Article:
Thursday, March 28, 2013

News: Amazon buys Goodreads

I've never been particularly abashed about my love for Goodreads, particularly after LivingSocial decided it wasn't going to continue on with its original business plan. So I was understandable a little anxious when I read this article from CNET today about Amazon acquiring Goodreads

I use Goodreads for a number of things--first and foremost is to keep up with what I read.  I read so much that it's handy to have Goodreads there, especially as an app on my phone, to keep me from buying a book over again.  It also helps me track what I read. 

I also like being able to put my reviews down at Goodreads.  For my reviews, I often review a book here at the blog, then copy/paste my review, sans any graphics, over at Goodreads with a link to the original post.  Sometimes publishers also request that I put a review over on Amazon when I'm finished reading a book.  To distinguish myself from those reviewers, I always make sure that my disclaimer about receiving a copy of the book is front and center (though I have wondered if I should also put that my publication of the review there is at the request of the publisher, or if that is understood.  Thoughts?). 

I think what may concern me is privacy problems.  My Goodreads is linked to my Facebook, which I don't particularly want linked to my Amazon account.  I also don't want Amazon automatically updating my Goodreads when I order things. 

I understand what Amazon can bring to the table.  The message from Goodreads' founders that was on the site today expressed excitement about being able to connect to e-readers, though in this case that will mean the Kindle, and almost assuredly, the Kindle alone, which I think is going be a problem for Barnes and Noble. I would have much rather seen Goodreads move for some kind of e-reader integration across markets, instead of giving Amazon yet another tool in the box, however small, to keep hammering at B&N's market share.

Still, this could be good for Goodreads users.  Only time will tell.

Wednesday, March 20, 2013

Pick the cover for Elizabeth Gilbert's new book!

I got an email today from Viking about an interesting development in the publishing of Elizabeth Gilbert's  (author of Eat, Pray, Love) new novel, The Signature of All Things.  From tomorrow morning through Sunday, readers get to vote via Gilbert's Facebook page for which cover they'd like to see on her new book!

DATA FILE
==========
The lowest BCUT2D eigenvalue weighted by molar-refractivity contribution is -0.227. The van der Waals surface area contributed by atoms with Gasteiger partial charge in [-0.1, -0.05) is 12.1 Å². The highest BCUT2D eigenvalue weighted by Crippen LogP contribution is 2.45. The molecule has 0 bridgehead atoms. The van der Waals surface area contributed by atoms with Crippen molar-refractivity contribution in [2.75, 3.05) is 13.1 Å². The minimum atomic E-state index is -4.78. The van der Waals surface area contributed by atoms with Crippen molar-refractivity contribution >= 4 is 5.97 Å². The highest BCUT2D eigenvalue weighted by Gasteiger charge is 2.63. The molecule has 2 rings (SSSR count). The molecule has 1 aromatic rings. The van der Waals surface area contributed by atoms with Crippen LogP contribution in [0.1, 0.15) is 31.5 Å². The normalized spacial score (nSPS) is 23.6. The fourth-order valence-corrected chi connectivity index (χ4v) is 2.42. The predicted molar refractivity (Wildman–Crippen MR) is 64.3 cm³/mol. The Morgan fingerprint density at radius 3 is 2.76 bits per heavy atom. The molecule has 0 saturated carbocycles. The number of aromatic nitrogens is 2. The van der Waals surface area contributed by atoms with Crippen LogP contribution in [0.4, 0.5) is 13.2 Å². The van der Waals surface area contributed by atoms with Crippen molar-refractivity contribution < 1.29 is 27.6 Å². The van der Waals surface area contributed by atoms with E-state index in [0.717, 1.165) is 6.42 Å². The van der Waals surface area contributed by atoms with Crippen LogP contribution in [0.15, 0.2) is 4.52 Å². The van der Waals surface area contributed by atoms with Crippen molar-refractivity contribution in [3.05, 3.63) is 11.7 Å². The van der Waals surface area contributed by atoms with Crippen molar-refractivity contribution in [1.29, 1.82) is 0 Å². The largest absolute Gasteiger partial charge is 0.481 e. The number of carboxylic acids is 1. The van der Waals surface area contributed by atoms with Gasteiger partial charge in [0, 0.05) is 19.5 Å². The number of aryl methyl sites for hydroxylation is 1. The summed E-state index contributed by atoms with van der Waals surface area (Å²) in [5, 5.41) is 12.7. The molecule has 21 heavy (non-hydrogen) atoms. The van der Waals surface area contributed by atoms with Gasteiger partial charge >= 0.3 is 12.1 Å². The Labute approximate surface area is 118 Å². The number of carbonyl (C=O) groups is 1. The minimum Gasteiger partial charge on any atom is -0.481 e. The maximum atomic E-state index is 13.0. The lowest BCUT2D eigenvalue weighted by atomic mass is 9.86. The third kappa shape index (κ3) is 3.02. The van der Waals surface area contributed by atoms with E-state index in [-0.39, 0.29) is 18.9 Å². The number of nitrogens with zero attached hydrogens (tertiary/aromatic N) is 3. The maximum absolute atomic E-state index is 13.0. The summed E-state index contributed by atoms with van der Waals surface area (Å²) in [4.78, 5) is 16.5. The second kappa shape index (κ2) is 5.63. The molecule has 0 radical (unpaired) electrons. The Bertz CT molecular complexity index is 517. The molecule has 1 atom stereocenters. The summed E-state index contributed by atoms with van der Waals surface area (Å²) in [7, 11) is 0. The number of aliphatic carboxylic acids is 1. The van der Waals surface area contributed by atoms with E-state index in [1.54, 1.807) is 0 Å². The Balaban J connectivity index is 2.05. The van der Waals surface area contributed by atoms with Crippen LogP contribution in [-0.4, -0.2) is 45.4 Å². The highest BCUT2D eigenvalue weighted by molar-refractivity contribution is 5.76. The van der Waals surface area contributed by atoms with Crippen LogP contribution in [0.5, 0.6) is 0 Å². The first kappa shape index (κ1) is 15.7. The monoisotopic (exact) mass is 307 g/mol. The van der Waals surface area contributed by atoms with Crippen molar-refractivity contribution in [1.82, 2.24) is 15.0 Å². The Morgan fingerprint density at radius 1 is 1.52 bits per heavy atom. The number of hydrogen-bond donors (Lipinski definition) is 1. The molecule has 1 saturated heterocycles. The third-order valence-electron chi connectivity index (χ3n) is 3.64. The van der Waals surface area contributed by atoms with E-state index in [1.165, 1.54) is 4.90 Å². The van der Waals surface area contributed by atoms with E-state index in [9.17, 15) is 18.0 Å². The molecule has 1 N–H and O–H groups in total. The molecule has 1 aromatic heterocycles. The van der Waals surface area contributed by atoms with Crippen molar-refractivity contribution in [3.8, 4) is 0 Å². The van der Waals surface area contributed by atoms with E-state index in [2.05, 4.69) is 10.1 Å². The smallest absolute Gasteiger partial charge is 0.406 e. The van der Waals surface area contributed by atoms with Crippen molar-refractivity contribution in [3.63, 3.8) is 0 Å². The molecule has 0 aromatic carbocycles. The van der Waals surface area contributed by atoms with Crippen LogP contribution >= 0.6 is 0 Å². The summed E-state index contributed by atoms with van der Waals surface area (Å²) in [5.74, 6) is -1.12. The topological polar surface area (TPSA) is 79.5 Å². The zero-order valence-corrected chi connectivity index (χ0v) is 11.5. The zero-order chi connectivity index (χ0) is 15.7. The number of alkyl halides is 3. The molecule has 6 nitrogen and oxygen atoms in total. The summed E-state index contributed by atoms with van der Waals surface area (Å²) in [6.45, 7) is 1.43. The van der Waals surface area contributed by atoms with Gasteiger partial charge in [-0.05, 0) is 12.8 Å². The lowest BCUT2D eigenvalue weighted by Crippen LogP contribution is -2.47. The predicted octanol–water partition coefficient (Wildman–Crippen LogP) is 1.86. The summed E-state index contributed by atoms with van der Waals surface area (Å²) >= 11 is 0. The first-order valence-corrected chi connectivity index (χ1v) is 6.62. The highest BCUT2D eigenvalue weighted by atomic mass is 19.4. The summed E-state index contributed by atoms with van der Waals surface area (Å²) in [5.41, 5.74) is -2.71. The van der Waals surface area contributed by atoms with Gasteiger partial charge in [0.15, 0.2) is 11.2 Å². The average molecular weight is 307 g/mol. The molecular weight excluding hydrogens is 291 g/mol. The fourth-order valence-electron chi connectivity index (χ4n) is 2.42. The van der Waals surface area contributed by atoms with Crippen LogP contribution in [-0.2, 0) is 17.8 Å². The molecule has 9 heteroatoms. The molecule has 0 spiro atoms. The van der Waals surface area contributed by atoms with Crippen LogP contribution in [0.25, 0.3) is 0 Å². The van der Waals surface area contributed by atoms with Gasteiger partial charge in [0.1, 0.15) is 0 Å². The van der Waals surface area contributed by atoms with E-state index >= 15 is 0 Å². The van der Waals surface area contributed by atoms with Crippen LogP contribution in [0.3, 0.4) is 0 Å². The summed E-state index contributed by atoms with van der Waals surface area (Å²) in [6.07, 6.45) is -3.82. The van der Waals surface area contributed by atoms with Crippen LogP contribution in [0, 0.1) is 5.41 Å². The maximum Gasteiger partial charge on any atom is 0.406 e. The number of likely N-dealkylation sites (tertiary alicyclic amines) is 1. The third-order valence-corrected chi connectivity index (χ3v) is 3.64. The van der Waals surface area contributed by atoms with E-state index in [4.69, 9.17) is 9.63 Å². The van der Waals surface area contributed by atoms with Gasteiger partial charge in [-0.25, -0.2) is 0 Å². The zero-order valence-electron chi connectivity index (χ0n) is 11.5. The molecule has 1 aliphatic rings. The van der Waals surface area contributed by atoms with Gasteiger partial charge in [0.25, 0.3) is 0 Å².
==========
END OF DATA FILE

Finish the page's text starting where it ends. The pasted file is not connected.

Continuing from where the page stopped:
The Signature of All Things is "an epic novel of love, ambition, and 19th century botanical exploration," and to be quite honest, I'm rather looking forward to it!  The main character is a female scientist, and the title hints at the doctrine of signatures, the idea that God made things in nature look like body parts in order to indicate what they should be used for.  It sounds right up my alley, to be honest!

USA Today reports that while Gilbert does have a favorite, she's not telling what it is.  Personally, I'm going to be voting for the purple cover.  And I'll be curious to see how many people vote on the cover--is this something that's going to be a worthwhile business practice for publishers to drum up publicity for new books?  Certainly, it's a new tactic right now, and obviously, I'm covering this first foray into letting social media make a decision, so it seems to be working for now.  Will this strategy work long term?  I'm not sure, but I suspect novelty will have more to do with this than anything else.

The Signature of All Things will be released 1 October 2013.

Sunday, March 17, 2013

Book Review: The Unchangeable Spots of Leopards

Jansma, Kristopher. The Unchangeable Spots of Leopards. New York: Viking, 2013.  Hardcover. +272 pages. $26.95. Release Date: 21 March 2013.

Full Disclosure: I received an advance digital copy of this book from the publisher for review purposes.


"THE UNCHANGEABLE SPOTS OF LEOPARDS follows the worldwide travels of a deliberately unreliable narrator and his two friends: Julian McGann, a brilliant but troubled collegiate literary rival, and the high-society Broadway actress Evelyn, also known as the girl who got away. Struggling to define themselves as individuals but inextricably bound together, the three chase love, success, and each other from jazz clubs in Manhattan to a writer’s colony in Iceland, from the mountains of Sri Lanka to a wedding on the lip of the Grand Canyon. After the trio has a disastrous falling out, the narrator weaves an intricate web of fiction around himself that allows him to dodge responsibility—but never fully escape it.   It is only once he is able to put aside his fictions and confess his own role that he is set free.

 As much a coming-of-age story about a young man and his friends trying to find their way in the world as an exploration of the nature of truth, Kristopher Jansma’s THE UNCHANGEABLE SPOTS OF LEOPARDS will appeal to readers of Jennifer Egan’s A Visit from the Goon Squad and David Mitchell’s The Cloud Atlas, with its elegant study of the stories we tell to find out who we really are." - Viking Press Release